Do You Have Restless Legs?

IT’S nighttime. You are comfortable and relaxed in your bed. Then it begins—that crawling feeling in your legs. You cannot ignore it. The only way to find relief is to get up and move around. Walking helps, but when you lie down again, the sensation returns. You want to sleep, but you cannot. If this sounds like something you experience, you are not alone. For example, perhaps as much as 15 percent of the U.S. population live with this condition.

Though many doctors today fail to diagnose or properly treat this disorder, it is not new. In 1685 a doctor wrote of those who after going to bed feel “so great a Restlessness” in their arms and legs that they “are no more able to sleep, than if they were in a Place of the greatest Torture.”

Part of the problem in recognizing this disorder is that there is no laboratory test that can determine if a person has it. It is identified by the symptoms it produces. A knowledgeable doctor may ask: ‘Do you feel the crawling sensation in one leg or both? Do you ever feel it in your arms? Does the discomfort go away if you get up and walk, take a bath, or massage your legs? Does the unpleasant sensation sometimes occur if you have to sit for a long period, such as in a car or an airplane? Does it bother you most at night? Do any of your family members experience the same problem? Does your mate say that you sometimes jerk your legs when you are asleep?’ If your answer to some of these questions is yes, the doctor may conclude that you have restless legs syndrome (RLS).

Those Who Have It

For some, RLS is a mild disorder with occasional symptoms. For others, it is much more serious, causing chronic insomnia resulting in daytime fatigue that interferes significantly with everyday life. Said one victim: “I feel as if worms are creeping and crawling in my legs. I need to wiggle my legs to make the feelings go away.”

 RLS affects both sexes and is most common and more severe in older people. Most often it is diagnosed in people in their 50’s, though often the symptoms appear decades earlier. Sometimes symptoms can be traced back to childhood. Often, though, RLS goes unrecognized in children. Because they can’t sit still or are constantly fidgeting, young people with RLS are frequently labeled as “hyperactive.”

Though experts recognize RLS to be a neurological disorder, its cause is difficult to pinpoint. In most of those who have it, the cause is unknown. RLS has, however, been linked to certain factors. For example, RLS runs in families, passing genetically from parents to their children. Some pregnant women experience RLS symptoms, especially during the last months of pregnancy. After delivery, the disorder usually disappears. Sometimes medical disorders, such as low iron levels or a lack of certain vitamins, trigger RLS discomfort. Chronic disease may also cause RLS symptoms—particularly kidney failure, diabetes, rheumatoid arthritis, and peripheral neuropathy, damage to the nerves in the hands and the feet.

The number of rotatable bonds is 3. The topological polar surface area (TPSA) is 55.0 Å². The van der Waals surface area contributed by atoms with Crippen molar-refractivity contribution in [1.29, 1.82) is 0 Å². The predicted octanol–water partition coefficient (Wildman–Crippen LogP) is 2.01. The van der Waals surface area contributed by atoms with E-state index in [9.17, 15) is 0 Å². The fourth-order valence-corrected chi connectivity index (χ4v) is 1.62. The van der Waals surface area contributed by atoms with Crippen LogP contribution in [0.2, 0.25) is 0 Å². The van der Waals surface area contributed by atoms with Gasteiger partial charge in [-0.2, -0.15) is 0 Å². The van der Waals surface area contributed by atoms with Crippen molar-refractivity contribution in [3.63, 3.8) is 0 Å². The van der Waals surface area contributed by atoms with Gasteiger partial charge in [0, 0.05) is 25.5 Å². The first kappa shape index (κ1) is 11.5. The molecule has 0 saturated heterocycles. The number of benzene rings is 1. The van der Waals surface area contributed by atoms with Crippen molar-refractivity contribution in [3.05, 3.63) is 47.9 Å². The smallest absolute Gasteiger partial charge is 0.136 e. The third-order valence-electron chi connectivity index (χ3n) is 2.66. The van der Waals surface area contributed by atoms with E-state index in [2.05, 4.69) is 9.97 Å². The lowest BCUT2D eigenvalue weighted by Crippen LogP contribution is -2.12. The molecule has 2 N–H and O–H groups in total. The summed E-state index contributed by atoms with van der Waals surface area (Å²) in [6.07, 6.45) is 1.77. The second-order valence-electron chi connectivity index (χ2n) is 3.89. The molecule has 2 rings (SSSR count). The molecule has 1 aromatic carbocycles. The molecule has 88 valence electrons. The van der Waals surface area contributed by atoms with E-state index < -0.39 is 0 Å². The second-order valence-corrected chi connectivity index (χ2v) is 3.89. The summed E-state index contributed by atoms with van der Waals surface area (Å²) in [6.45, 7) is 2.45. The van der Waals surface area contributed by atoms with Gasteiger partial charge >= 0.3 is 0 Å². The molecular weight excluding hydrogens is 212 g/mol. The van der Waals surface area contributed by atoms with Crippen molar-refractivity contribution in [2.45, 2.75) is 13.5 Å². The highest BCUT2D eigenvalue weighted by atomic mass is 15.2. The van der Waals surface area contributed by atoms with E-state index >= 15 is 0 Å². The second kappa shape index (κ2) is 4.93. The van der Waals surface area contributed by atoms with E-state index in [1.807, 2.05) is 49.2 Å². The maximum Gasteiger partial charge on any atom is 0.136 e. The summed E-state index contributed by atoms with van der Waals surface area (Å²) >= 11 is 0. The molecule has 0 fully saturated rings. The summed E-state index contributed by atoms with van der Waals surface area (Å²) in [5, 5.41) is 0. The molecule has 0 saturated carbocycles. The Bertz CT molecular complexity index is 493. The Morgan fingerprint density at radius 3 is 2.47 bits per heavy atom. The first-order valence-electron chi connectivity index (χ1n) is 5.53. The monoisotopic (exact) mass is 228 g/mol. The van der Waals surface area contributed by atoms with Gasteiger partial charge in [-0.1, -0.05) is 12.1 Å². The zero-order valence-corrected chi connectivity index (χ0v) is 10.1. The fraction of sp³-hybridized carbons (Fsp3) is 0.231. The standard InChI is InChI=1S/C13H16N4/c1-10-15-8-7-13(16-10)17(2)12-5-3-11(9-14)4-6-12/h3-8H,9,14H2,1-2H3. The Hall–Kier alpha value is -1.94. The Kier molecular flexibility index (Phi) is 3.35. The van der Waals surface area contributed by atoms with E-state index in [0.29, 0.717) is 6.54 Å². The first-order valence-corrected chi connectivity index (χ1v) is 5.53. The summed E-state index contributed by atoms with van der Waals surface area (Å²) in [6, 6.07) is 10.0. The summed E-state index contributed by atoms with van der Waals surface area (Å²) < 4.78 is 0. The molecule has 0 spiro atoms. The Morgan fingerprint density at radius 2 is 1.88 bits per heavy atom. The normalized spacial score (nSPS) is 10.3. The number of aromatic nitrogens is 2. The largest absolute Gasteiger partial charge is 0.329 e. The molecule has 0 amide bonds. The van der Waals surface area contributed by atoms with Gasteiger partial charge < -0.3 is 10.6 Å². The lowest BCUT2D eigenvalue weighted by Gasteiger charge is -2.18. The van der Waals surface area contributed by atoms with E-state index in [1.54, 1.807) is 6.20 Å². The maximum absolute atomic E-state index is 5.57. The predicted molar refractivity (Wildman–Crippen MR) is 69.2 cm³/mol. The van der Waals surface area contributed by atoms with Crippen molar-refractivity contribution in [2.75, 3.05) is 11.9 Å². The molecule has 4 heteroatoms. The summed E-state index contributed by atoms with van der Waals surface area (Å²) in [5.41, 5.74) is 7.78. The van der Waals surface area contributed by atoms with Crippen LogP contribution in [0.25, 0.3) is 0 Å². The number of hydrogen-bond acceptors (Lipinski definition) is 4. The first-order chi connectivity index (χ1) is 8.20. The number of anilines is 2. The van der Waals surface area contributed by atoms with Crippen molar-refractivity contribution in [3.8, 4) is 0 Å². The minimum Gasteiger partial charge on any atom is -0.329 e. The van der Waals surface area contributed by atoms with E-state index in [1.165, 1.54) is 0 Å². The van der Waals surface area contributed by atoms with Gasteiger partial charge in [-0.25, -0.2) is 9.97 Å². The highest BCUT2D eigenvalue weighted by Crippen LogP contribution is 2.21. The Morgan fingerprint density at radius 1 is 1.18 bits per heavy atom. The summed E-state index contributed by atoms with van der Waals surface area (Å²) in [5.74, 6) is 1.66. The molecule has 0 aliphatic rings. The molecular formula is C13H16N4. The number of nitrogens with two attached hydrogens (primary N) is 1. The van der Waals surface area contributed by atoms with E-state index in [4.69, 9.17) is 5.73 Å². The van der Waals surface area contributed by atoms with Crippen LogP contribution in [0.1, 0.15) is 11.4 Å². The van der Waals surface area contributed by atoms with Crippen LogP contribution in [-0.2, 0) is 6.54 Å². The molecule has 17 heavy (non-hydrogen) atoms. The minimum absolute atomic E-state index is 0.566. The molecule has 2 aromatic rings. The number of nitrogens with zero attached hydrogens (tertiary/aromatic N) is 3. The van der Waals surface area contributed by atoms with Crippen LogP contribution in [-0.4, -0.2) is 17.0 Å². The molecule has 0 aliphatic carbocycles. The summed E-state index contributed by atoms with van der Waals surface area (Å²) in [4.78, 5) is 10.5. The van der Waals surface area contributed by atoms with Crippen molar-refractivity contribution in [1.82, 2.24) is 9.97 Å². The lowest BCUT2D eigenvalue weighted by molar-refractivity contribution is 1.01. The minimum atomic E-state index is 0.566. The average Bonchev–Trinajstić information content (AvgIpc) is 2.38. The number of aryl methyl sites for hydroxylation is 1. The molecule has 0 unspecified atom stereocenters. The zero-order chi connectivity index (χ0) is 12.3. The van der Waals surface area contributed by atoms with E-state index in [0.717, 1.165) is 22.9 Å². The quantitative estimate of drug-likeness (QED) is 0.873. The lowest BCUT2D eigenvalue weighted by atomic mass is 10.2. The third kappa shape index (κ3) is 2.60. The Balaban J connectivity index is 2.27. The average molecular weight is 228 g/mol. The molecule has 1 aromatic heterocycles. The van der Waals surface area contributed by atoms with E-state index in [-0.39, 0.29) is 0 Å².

The Search for Relief

Sadly, there is no cure for RLS, and the symptoms often worsen over the years. However, the good news is that RLS can be treated effectively, often without drugs. There is no one solution; what works for one person may not work for another. Those who have it need to find what habits, activities, or medications either worsen the symptoms or improve them.

A first step in treatment is to decide if there is some correctable medical condition that is causing RLS symptoms. For those who have an iron or vitamin deficiency, supplementing the diet with iron or vitamin B12 may be all that is needed to relieve RLS symptoms. However, taking too many vitamins and minerals can endanger one’s health. Thus, a health-care provider should be involved in deciding whether a person should have iron or vitamin supplements.

In some people caffeine aggravates RLS symptoms. Coffee, tea, chocolate, and many soft drinks contain caffeine. Cutting back on caffeine or cutting it out may help to improve or eliminate RLS symptoms. Alcohol consumption too usually increases the span or intensity of symptoms. By reducing alcohol in the diet or eliminating it, some find relief.

Living With RLS

If you have RLS, life-style changes may help you. Since fatigue and drowsiness often make symptoms worse, a consistent sleep routine can be a real help. If possible, it’s best to have a sleeping environment that is quiet, cool, and comfortable. Going to bed at the same time every evening and waking up at the same time every morning also help.

A regular exercise program will help you get a good night’s sleep. However, vigorous exercise within the six hours before you go to bed may have the opposite effect. Some with RLS find that moderate exercise immediately before bedtime helps them sleep. Experiment with various exercises to discover what is best for you.

Don’t fight the urge to move. If you try to suppress movement, the symptoms usually worsen. Often the best solution is to get out of bed and move about. Some find a measure of relief in walking, stretching, bathing in hot or cold water, or massaging their legs. If you have to sit for a long time, such as when traveling, it may help if you keep your mind actively engaged in reading.

What about medication? The Restless Legs Syndrome Foundation, located in Raleigh, North Carolina, U.S.A., says that “the institution of pharmacologic [drug] therapy may become necessary.” Since there is no one medication that is effective for all who suffer from RLS, your health-care provider may need to find the one that works best for you. Some find that a combination of medications is most effective. Sometimes a medication that works for a while loses its effectiveness. Since taking drugs and especially combinations of drugs carries health risks, it is important to work closely with your health-care provider to determine what works best for you.